GENEVA, Ill. -- Louisville commit and top-tier 2018 MLB Draft prospect Jarred Kelenic's top on-field moment isn't far removed from memory.It occurred in October 2016 in the gold medal game between the Team USA U-18 baseball squad and Cuba. Having studied the last lefty to face the Cuban pitcher, Kelenic
GENEVA, Ill. -- Louisville commit and top-tier 2018 MLB Draft prospect Jarred Kelenic's top on-field moment isn't far removed from memory.
It occurred in October 2016 in the gold medal game between the Team USA U-18 baseball squad and Cuba. Having studied the last lefty to face the Cuban pitcher, Kelenic was expecting a breaking ball. He got one and smashed it over the wall in center, though that wasn't the only reason the moment stuck out.
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"I turned to look at my parents just to see their reaction and I could see that my dad was just sitting there bawling his eyes out," Kelenic said. "I don't know if he'll cry today."
Watched by his father, Kelenic -- along with 29 other high school prospects -- participated in Major League Baseball's Prospect Development Pipeline Premier event Wednesday at Northwestern Medicine Field, home of the Kane County Cougars. The event is designed to create exposure for top area prospects for the 2018 and 2019 MLB Drafts.
"Your season starts now. I mean we had the Draft last week," one scout in attendance said. "So this begins the 2018 scouting, really."
For the various groups of players, the day involved both on-and-off-the-field testing. The first group began their day with an interview session before moving on to try their hand at three sets of drills. The athletes were timed in a 30-yard dash, measured while hopping up and down on each leg and tested responding to a series of sensors located in four directions around them.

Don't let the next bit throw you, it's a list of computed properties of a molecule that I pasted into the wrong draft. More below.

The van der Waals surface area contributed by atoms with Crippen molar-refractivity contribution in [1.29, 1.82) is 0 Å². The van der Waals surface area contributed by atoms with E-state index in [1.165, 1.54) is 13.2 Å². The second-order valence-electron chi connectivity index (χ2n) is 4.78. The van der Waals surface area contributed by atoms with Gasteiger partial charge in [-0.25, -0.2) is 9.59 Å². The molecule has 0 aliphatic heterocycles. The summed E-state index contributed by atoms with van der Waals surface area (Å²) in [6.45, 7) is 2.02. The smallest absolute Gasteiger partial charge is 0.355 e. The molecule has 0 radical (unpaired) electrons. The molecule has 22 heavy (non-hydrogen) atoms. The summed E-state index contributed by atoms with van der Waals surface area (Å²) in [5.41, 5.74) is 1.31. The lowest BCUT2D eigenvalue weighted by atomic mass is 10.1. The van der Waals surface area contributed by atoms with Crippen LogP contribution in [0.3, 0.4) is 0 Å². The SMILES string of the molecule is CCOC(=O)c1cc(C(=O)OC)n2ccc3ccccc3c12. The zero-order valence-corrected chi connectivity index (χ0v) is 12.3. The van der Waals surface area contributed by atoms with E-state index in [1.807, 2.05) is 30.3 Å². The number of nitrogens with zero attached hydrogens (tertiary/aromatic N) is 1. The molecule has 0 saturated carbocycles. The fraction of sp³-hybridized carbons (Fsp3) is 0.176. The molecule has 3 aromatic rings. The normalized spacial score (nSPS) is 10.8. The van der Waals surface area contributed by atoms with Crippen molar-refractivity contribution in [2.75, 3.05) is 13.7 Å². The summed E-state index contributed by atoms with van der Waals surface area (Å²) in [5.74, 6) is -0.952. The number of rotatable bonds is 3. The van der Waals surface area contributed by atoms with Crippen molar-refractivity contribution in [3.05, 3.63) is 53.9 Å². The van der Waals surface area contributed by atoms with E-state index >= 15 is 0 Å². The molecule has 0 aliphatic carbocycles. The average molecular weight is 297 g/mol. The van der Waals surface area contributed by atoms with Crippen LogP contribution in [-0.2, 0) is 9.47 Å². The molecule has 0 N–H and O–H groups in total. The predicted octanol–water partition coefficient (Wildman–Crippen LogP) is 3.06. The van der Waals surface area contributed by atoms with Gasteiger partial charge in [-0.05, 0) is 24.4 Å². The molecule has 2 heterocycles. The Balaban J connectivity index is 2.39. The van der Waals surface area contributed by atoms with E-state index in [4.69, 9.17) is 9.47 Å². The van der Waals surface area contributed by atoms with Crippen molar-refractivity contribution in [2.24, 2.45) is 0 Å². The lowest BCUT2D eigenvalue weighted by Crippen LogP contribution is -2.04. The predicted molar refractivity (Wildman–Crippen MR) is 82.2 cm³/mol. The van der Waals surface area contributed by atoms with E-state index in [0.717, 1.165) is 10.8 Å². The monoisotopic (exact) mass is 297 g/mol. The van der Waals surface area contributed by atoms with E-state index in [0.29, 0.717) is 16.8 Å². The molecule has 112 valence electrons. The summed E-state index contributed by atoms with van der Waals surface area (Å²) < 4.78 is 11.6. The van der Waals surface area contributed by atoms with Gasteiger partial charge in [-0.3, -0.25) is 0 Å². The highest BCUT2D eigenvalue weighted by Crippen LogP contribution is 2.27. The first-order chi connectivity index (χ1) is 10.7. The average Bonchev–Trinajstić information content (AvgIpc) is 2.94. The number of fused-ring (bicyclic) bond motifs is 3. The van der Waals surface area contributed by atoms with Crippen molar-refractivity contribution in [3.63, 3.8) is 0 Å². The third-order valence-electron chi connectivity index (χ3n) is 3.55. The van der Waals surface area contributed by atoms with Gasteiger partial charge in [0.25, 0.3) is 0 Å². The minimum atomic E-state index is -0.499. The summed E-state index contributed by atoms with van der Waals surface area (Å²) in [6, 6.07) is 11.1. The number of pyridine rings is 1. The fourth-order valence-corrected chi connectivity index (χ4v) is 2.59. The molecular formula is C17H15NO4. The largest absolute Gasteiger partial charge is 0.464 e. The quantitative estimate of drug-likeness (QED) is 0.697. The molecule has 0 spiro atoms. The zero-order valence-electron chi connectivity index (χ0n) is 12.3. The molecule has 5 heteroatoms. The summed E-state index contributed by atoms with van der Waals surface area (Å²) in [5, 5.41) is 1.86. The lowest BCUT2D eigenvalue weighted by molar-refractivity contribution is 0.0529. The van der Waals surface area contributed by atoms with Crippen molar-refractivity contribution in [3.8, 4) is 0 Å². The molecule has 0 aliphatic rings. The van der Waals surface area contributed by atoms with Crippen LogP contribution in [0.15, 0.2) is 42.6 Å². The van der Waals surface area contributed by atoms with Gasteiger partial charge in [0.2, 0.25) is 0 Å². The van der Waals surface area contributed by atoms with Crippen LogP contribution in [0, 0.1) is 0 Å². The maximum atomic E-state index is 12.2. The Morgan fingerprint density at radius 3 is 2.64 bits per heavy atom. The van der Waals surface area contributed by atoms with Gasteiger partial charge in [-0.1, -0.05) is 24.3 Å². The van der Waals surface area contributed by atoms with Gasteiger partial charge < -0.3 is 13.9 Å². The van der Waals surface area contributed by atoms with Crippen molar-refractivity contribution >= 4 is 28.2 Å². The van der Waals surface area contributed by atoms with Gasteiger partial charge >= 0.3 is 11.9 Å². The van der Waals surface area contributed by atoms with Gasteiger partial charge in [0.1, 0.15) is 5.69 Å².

"The reaction test with the four corners, that was a little bit different," said Tanner Kohlhepp, who showed out in front of scouts as both a shortstop and pitcher. "It's neat to see. I'm actually really excited to see what they use those metrics to measure for my projectability and things like that."
Kohlhepp wasn't the only one buzzing with curiosity. Kelenic stood over the monitor before his 30-yard dash, asking about the various parts that were measured and later comparing two of his trials at the event.
That curiosity and competitiveness showed throughout the day, as after an earlier attempt at the sensor drill Kelenic joked around with the other competitors, proclaiming, "Get on my level."
For the scouts who have followed him for some time, that type of good-natured fun with the sport isn't uncommon for the 6-foot-1, 194-pound Waukesha, Wis., product, who is considered a potential top 5 pick.
"I've seen Jarred quite a bit, since he's been 15 or so," another scout said. "He's obviously got tremendous raw power, he's got some feel to hit, good runner, arm strength, he's got almost all five tools. And he loves the game."
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And after the physical tests -- and before their batting practice and throwing and fielding sessions in front of the scouts -- the players went through another series of stations, having their grip strength and vision measured.
First the players tried to identify which of four sensors flashing at them had a different sign on it before moving over to a computer and having their eye-movements charted.
It took a few attempts for most of the players to get used to that testing, including outfielder and Class of 2018 product Alek Thomas, who called it the hardest activity of the day. However, for Thomas, whose father Allen is a strength coach with the White Sox, it was another in a long line of good memories with the sport -- which in his mind dates all the way back to the 2005 World Series.
"That was really cool, seeing pictures and little glimpses of memories of me in the clubhouse when the champagne being thrown around," Thomas said. "Just being out there with my dad is probably the biggest memory."
Scott Chasen is a reporter for MLB.com based in Chicago.